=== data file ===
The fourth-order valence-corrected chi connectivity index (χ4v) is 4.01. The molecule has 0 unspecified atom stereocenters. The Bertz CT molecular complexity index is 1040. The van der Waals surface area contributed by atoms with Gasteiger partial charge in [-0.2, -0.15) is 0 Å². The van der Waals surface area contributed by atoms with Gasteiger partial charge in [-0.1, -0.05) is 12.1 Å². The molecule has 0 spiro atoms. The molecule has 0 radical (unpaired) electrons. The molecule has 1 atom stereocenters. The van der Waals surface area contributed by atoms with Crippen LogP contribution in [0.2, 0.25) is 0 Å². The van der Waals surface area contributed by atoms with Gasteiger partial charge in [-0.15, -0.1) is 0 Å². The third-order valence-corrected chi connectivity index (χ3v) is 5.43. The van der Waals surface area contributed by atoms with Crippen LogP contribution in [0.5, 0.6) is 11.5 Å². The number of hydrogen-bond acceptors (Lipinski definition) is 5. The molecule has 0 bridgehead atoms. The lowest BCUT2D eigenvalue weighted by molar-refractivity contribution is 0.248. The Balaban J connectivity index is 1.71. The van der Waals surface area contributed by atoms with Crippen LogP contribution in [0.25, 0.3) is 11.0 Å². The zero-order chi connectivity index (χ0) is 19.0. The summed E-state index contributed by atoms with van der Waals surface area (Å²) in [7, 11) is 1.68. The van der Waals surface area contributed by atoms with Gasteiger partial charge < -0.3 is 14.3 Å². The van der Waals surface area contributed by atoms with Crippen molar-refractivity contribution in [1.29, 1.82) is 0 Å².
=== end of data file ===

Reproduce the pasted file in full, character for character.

The fourth-order valence-corrected chi connectivity index (χ4v) is 4.01. The molecule has 0 unspecified atom stereocenters. The Bertz CT molecular complexity index is 1040. The van der Waals surface area contributed by atoms with Gasteiger partial charge in [-0.2, -0.15) is 0 Å². The van der Waals surface area contributed by atoms with Gasteiger partial charge in [-0.1, -0.05) is 12.1 Å². The molecule has 0 spiro atoms. The molecule has 0 radical (unpaired) electrons. The molecule has 1 atom stereocenters. The van der Waals surface area contributed by atoms with Crippen LogP contribution in [0.2, 0.25) is 0 Å². The van der Waals surface area contributed by atoms with Gasteiger partial charge in [-0.15, -0.1) is 0 Å². The third-order valence-corrected chi connectivity index (χ3v) is 5.43. The van der Waals surface area contributed by atoms with Crippen LogP contribution in [0.5, 0.6) is 11.5 Å². The number of hydrogen-bond acceptors (Lipinski definition) is 5. The molecule has 0 bridgehead atoms. The lowest BCUT2D eigenvalue weighted by molar-refractivity contribution is 0.248. The Balaban J connectivity index is 1.71. The van der Waals surface area contributed by atoms with Crippen LogP contribution in [0.25, 0.3) is 11.0 Å². The zero-order chi connectivity index (χ0) is 19.0. The summed E-state index contributed by atoms with van der Waals surface area (Å²) in [7, 11) is 1.68. The van der Waals surface area contributed by atoms with Gasteiger partial charge < -0.3 is 14.3 Å². The van der Waals surface area contributed by atoms with Crippen molar-refractivity contribution in [1.29, 1.82) is 0 Å².